Eye For Film >> Movies >> Guy X (2005) Film Review
Desolate surroundings shimmer in the distance. The looped twang of an evocative guitar soundtracks barren images. A disillusioned protagonist literally drops in.
Despite impressive beginnings, Saul Metzsteins hazy post 'nam flick takes all the right cues from a Seventies new-wave ilk, but draws blank on a definite conclusion. A slight Catch 22, indeed.
Left high, dry and freezing under the perma-light sun of a bleak Greenland army base, Rudy/Petersen (Jason Biggs) finds himself victim of a case of mistaken identity. Stuck in a place where the only highlight is an annual piss-up, or the next bi-monthly cargo drop, Guy X is an underplayed exercise in military boredom. With futile escape attempts abandoned, his efforts are channelled through an editorial position on the base's weekly propaganda rag, all supervised under the watchful eye of Colonel Woolwrap (Jeremy Northam). Before the sun sets on Rudy's icy odyssey, he manages to attract the attention of the colonel's squeeze (Natasha McElhone) and discover a long forgotten blot on the good ole USA's military past.
So, it's a war movie of sorts, which has been released during a time of conflict. So what exactly is Guy X's core message?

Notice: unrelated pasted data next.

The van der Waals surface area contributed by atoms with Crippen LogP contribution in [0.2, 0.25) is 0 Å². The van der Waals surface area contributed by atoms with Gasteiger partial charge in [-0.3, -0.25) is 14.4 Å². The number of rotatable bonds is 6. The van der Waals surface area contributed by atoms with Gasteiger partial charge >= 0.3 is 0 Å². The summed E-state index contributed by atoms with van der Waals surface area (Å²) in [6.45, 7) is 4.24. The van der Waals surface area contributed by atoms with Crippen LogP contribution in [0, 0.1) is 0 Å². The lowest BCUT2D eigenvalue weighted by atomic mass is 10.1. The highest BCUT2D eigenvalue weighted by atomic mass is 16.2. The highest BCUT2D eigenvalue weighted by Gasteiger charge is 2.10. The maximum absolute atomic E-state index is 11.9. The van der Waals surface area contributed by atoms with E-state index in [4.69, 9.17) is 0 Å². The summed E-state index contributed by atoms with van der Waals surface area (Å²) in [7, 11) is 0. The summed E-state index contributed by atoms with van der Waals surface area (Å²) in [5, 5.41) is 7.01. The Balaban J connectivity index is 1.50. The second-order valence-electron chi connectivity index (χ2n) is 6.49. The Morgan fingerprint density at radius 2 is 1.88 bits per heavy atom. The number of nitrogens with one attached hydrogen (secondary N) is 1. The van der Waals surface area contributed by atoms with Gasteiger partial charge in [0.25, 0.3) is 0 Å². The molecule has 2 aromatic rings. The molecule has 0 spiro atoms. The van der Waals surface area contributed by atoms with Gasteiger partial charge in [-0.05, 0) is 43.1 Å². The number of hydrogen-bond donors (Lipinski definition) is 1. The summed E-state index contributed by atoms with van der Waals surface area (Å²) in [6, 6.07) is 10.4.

Abiding by the oft spouted, "There's been a fuck up," is Metzstein taking his source material by the knackers and producing a riff on the military's uncanny knack of cocking things up? Not quite. Whilst producing the bare bones of an argument against the Vietnam conflict - detailed in the titular bed-bound character - Metzstein's film takes pride in being a simple foray into military life.
While avoiding a derivative howl against the red, white and blue, Guy X flows at a steady pace. Both cast and crew shine in creating a harmonic picture of the quieter times in a soldier's life. This is, in fact, Jarhead Redux. Swap the desert for icy plains and bravado-filled boredom for plain old understated tedium and the polarities are clear. This is a film intent on making you think, without treading on too many polished toes.
Although never packing the biting humour of M.A.S.H, or the disturbing paranoia of Catch 22, Guy X stands as a solid entry into the Noughties' catalogue of modern war.Reviewed on: 03 Jun 2006